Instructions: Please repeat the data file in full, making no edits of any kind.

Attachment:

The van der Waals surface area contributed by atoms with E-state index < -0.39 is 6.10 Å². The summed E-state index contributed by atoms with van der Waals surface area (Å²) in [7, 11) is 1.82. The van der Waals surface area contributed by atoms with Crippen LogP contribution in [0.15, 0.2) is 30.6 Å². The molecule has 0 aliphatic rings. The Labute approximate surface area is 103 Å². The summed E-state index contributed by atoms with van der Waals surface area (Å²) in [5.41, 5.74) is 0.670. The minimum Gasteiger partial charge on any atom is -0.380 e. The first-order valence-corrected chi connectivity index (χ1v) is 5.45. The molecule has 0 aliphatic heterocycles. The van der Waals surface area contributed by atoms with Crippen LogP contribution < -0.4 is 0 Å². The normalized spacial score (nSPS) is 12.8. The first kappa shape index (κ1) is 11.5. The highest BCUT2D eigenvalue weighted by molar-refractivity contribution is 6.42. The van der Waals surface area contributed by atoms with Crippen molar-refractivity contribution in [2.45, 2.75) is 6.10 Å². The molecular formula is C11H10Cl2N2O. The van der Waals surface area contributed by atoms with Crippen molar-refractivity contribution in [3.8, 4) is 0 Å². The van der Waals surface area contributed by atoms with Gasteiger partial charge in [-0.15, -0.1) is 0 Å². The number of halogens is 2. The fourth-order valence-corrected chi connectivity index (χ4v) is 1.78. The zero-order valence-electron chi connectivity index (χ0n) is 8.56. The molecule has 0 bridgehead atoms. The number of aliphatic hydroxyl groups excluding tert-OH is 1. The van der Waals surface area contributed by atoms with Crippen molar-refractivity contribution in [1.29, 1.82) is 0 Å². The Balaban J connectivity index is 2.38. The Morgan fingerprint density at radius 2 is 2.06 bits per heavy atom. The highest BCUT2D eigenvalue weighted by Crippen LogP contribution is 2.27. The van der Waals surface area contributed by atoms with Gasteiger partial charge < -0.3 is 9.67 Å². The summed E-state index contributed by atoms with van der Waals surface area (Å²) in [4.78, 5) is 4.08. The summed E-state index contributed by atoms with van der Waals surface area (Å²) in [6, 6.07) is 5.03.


The van der Waals surface area contributed by atoms with E-state index < -0.39 is 6.10 Å². The summed E-state index contributed by atoms with van der Waals surface area (Å²) in [7, 11) is 1.82. The van der Waals surface area contributed by atoms with Crippen LogP contribution in [0.15, 0.2) is 30.6 Å². The molecule has 0 aliphatic rings. The Labute approximate surface area is 103 Å². The summed E-state index contributed by atoms with van der Waals surface area (Å²) in [5.41, 5.74) is 0.670. The minimum Gasteiger partial charge on any atom is -0.380 e. The first-order valence-corrected chi connectivity index (χ1v) is 5.45. The molecule has 0 aliphatic heterocycles. The van der Waals surface area contributed by atoms with Crippen LogP contribution < -0.4 is 0 Å². The normalized spacial score (nSPS) is 12.8. The first kappa shape index (κ1) is 11.5. The highest BCUT2D eigenvalue weighted by molar-refractivity contribution is 6.42. The van der Waals surface area contributed by atoms with Crippen molar-refractivity contribution in [2.45, 2.75) is 6.10 Å². The molecular formula is C11H10Cl2N2O. The van der Waals surface area contributed by atoms with Crippen molar-refractivity contribution in [3.8, 4) is 0 Å². The van der Waals surface area contributed by atoms with Gasteiger partial charge in [-0.15, -0.1) is 0 Å². The number of halogens is 2. The fourth-order valence-corrected chi connectivity index (χ4v) is 1.78. The zero-order valence-electron chi connectivity index (χ0n) is 8.56. The molecule has 0 bridgehead atoms. The number of aliphatic hydroxyl groups excluding tert-OH is 1. The van der Waals surface area contributed by atoms with Crippen molar-refractivity contribution in [1.29, 1.82) is 0 Å². The Balaban J connectivity index is 2.38. The Morgan fingerprint density at radius 2 is 2.06 bits per heavy atom. The highest BCUT2D eigenvalue weighted by Crippen LogP contribution is 2.27. The van der Waals surface area contributed by atoms with Gasteiger partial charge < -0.3 is 9.67 Å². The summed E-state index contributed by atoms with van der Waals surface area (Å²) in [4.78, 5) is 4.08. The summed E-state index contributed by atoms with van der Waals surface area (Å²) in [6, 6.07) is 5.03.